Parents Spend $500 Billion on Adult Kids, But Can’t Afford to Retire
By Dan Kadlec
October 3, 2018
If for no other reason, here’s why parents and teachers need to make certain kids get a financial education: In the U.S., moms and dads with adult children spend $500 billion a year supporting them, new research show.
That’s love. But it is also folly. In the throes of a severe retirement savings crisis, parents are spending twice as much on their kids’ rent, groceries, and cell phone bills as they are putting away for their own financial security.
That is the key finding in a report from Merrill Lynch Bank of America and consultants Age Wave. Groceries top the list with 60% of parents kicking in for their adult children. That is followed by cell phones (54%), car expenses (47%), education (44%), vacations (44%), and rent or mortgage (36%). In all, 79% of parents pay something toward their adult kids’ lifestyle.
Families generally understand the strain this aid puts on parents. But parents, who have already spent an average $230,000 to raise each of their children to age 18, overwhelmingly say they are happy to make the sacrifice. Many see parenting as forever.
Nothing wrong with that. But financial parenting, which is well documented, needs to end at some point. The Merrill Lynch report suggests parents are taking steps to help their children become financially independent. Most parents say they try to teach their kids about finances and be good role models. Interestingly, the kids don’t see it that way.
Some 59% of parents say they have taught their kids about investing and compound growth; only 31% of kids agree. The gap is narrower when it comes to paying off debt and maintaining good credit. But in each case fewer kids agree their parents are teaching them about such things.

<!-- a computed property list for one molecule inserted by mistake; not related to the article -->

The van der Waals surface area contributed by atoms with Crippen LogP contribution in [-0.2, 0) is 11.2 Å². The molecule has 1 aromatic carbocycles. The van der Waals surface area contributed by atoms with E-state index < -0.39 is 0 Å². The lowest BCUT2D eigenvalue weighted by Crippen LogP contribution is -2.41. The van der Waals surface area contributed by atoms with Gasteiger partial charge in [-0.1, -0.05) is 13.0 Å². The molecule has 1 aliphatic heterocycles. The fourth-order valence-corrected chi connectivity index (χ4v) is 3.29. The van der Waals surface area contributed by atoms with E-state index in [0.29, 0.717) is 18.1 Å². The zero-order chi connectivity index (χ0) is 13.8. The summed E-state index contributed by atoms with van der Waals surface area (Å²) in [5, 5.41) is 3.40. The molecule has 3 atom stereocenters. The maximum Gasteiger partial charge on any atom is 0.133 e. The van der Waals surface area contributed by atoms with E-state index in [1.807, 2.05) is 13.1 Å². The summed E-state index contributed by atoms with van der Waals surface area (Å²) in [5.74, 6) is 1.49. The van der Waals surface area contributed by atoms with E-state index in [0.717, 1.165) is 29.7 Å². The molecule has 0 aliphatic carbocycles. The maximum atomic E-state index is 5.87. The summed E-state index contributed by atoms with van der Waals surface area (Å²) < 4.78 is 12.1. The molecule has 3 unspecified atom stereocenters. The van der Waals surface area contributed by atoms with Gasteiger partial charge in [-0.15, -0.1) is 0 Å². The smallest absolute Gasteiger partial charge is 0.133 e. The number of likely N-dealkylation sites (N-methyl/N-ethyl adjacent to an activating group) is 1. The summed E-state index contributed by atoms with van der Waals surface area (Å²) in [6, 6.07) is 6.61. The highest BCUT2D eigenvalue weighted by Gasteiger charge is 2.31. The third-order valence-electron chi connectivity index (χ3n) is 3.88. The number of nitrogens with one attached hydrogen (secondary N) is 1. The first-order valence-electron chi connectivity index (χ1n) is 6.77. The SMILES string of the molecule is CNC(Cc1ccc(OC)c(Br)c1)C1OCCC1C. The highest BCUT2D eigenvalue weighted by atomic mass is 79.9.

These findings echo a survey from T. Rowe Price that found there are far more parents that say they talk to their kids about money than there are kids that agree with that statement. So, the disconnect is consistent. Adults are not getting through.
Parents admit it is difficult to teach their children about money. They give themselves better grades for teaching good values than for teaching financial responsibility. Three-quarters say they wish…
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…they had some help teaching their kids about investing, and 90% agree that personal finances should be taught in school, the Merrill report found.
In most homes, financial education follows a basic path. It starts with allowance at around age 6 in median amounts of $40 a month before age 14 and $65 a month after that to age 17. In more than half of households, the allowance must be earned in some fashion, ranging from household chores to school grades to following family rules.
At around age 9, parents open a bank account for their kids. At 15, kids get a part-time job. At 18, they get a credit card. At 20, kids open an investing account, most often a 401(k) at work.
These are good markers. But the actions alone don’t teach anything. They require discussion, which a lot of kids say they do not get. Parents are doing the costly part—supporting their adult children at the risk of forestalling their own retirement. It would behoove them to be more proactive on the discussion front, which is where financial educators can play a big role too.